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I know that English is not the official language of the United States. However, according to this UCIS page on the naturalization test,

To become a naturalized U.S. citizen, you must pass the naturalization test...You will also take an English and civics test unless you qualify for an exemption or waiver.

What is the reason that is English is de jure not the an official language of the United States, but the government has this rule for becoming a citizen?

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Because while the United States federal government does not declare a de jure official language, English is de facto the standard language, as all laws and regulations are published in at least English. Further, virtually everyone in the US speaks English and many don't speak any other languages. For example, I have three years of Spanish, but I can't understand spoken Spanish (I'm better with written Spanish).

If someone does not speak English in the United States, then they will likely have issues doing such basic things as ordering takeout or hiring a taxi. Or doing more esoteric things like going to a politician's town hall or chatting up a potential romantic interest in a bar.

So English is the unofficial language of the US. And as such, is a requirement for immigrants to be naturalized, as otherwise they couldn't integrate into society. They would be perpetually separate and limited in the society they keep.

As @jamesqf notes the literal reason is that Congress passed laws requiring English speaking for naturalization and did not pass laws declaring an official language (or languages). Presumably the reasons why they passed such laws is for the reasons that I stated.

Congress has never been able to agree on the need for an official language. So while English is the obvious choice, it has never been officially chosen by the federal government. Some states have chosen to make some set of languages official in that state. English is always included.

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    And while all those are of practical concern, of course the actual reason is because Congress decided to enact laws that made English a requirement for naturalization in most cases. – jamesqf May 2 at 4:18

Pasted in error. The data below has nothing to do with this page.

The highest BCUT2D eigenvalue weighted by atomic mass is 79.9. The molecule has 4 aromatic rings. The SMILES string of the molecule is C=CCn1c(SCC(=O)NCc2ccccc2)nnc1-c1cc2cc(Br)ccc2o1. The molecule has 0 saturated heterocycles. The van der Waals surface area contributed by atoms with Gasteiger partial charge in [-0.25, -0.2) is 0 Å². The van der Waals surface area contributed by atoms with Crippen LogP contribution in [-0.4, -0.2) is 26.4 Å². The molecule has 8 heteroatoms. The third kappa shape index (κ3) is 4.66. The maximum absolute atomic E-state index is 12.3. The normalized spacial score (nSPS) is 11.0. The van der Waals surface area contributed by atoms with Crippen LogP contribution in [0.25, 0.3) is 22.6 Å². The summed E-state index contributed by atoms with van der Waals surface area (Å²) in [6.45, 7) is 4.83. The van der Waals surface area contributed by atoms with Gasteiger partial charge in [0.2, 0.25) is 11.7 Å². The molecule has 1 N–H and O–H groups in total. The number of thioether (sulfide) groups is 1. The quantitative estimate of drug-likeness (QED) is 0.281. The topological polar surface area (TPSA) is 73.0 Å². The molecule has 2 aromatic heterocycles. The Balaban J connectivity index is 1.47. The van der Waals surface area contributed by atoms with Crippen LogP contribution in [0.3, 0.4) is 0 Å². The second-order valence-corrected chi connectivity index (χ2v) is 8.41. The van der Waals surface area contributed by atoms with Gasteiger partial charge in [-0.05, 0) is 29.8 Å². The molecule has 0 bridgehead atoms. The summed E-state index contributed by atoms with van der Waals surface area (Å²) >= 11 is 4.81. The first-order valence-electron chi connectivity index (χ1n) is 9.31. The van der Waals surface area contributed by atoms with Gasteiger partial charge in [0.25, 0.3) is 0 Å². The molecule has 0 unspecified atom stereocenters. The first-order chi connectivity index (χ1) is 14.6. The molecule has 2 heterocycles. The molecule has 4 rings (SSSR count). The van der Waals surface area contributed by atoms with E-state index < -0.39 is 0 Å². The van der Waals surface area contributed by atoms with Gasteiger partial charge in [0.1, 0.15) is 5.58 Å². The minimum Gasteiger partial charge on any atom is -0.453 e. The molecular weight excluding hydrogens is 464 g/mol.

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    Not all laws in the US are in english - all federal laws are, but Puerto Rico has laws and court rulings in spanish. en.wikipedia.org/wiki/Law_of_Puerto_Rico#Language – David Rice May 2 at 14:31
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    @DavidRice: Immigration law exclusively a federal power as per the Constitution, so PR having Bi-Lingual laws and rulings does not apply. Similarly there are several States in the U.S. where English is the Official Language of the state and they don't apply to federal laws either. – hszmv May 2 at 19:43
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    It could also be argued that First Amendment includes symbolic speech (speech that is not necessarily contextually understood by all) as a protected free speech meaning Congress cannot declare an official language but immigrants don't have standing to sue on matters of immigration and they would be the only victims of the laws requiring command of the English language. World Wide English is broadly spoken due to the nature of English being the business language of the largest economy in the world, not to mention the major media exporter of the world as well. – hszmv May 2 at 19:46

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